Working for the Competition: interpreters should stop moaning, and think about the ethical implications

posted 29 Jan 2014, 01:22 by Kennedy Paver   [ updated 29 Jan 2014, 02:37 ]
In certain situations, there's nothing wrong with going to work for a competitor. "Non-competition" clauses in contracts are generally believed to be unenforceable, and it makes perfect sense for most salaried individuals, particularly those in a professional or specialist field, to move from one company to a competitor as part of their career progression. Companies might not like it, and if they have any sense they should try to prevent it, and protect themselves against the consequences, but they can't really stop it.
A different issue arises, however, when freelancers work for competing companies. Again, clauses designed to prevent freelancers from doing just that are widely considered to be worthless (although individuals should exercise great care when encountering them). However, no company worth their salt would tolerate seeing their hard-won business undermined by freelancers working simultaneously for a competitor.
Context and timescale are key issues here: the market situation may be such that freelancers can quite easily shuttle between companies, and companies may be happy for them to do so; demand may be so strong that freelancers are in a strong position, and can choose whom to work for, as and when they please; plus freelancers working for one company, and then working for a competitor several years later, would likely not encounter any issues.
However (and this is the bit that it's difficult for many interpreters to understand, leading to plenty of ludicrous and ill-informed complaint), when the market context is particularly tough, with a limited volume of business, a small number of competitors, and pressure on prices, and freelancers want to work for more than one competitor more or less simultaneously (for example a two-week assignment for one company, followed shortly afterwards by a two-week assignment for a competitor), it just can't work.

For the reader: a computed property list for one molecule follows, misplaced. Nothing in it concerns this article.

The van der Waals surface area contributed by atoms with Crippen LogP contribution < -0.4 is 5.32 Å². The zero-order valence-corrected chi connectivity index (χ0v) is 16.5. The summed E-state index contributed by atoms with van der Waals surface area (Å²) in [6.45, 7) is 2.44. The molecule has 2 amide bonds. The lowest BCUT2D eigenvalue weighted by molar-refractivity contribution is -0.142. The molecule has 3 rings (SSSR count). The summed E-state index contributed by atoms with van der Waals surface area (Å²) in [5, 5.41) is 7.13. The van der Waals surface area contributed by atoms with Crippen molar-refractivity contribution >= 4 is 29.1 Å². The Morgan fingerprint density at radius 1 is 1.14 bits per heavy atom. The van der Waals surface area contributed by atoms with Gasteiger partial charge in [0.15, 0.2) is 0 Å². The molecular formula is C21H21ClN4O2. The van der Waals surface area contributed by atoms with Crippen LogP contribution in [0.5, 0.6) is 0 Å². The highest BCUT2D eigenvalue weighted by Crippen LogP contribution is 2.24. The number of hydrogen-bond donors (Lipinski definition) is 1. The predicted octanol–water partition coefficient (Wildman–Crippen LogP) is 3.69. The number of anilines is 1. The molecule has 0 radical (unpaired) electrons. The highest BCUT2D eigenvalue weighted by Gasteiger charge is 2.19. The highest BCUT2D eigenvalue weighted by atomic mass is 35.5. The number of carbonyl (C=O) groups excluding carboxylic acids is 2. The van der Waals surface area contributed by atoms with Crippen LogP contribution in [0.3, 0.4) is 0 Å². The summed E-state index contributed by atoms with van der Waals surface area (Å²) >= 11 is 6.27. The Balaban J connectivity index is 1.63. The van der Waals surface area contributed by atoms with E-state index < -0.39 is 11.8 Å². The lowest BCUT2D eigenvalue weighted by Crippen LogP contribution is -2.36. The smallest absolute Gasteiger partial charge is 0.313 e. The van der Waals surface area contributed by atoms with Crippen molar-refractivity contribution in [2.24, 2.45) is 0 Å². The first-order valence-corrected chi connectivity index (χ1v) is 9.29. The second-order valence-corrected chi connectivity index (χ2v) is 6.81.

Any company that is happy to see freelancers that it has sourced and trained (and in some cases certified/qualified to perform specific activities) sign up for a direct competitor - thereby boosting its competitor's business at its own expense - is colluding in its own downfall. Interpreters who are used to working for an array of "agencies" need to understand that. The complaint that "nobody can tell me who I can work for" is completely missing the point: a company invests time, effort and money in employing and training freelancers, and in winning contracts that bring business to those same freelancers. Having seen those freelancers benefit from such investment, no company that intends to stay in business beyond the following weekend would be happy to see its investment hijacked by competitors in a tough market.
That's just the way business works. Freelance interpreters with no obligations other than to find work for themselves as individuals need to grasp this simple commercial truth, and stop whingeing.
There is also an important issue of professional ethics involved here: if a company invests time and effort in employing and training you, is it ethical then to "pinch" business from that company, either directly or indirectly?
The Code of Conduct of the Institute of Translation and Interpreting (ITI) states: "Members must not deliberately approach another member's client with a view to obtaining work from that client".  Freelance interpreters who collude in that kind of practice (for example by working for a company run by a language service provider (LSP) who has won business by approaching another LSP's customer) are therefore surely in breach of the Code.
Even if they are not members of ITI (and many are, of course), any professional interpreter should respect that core ethical principle as a matter of utmost priority. They might like to think of that next time they complain that "nobody can tell me who I can work for."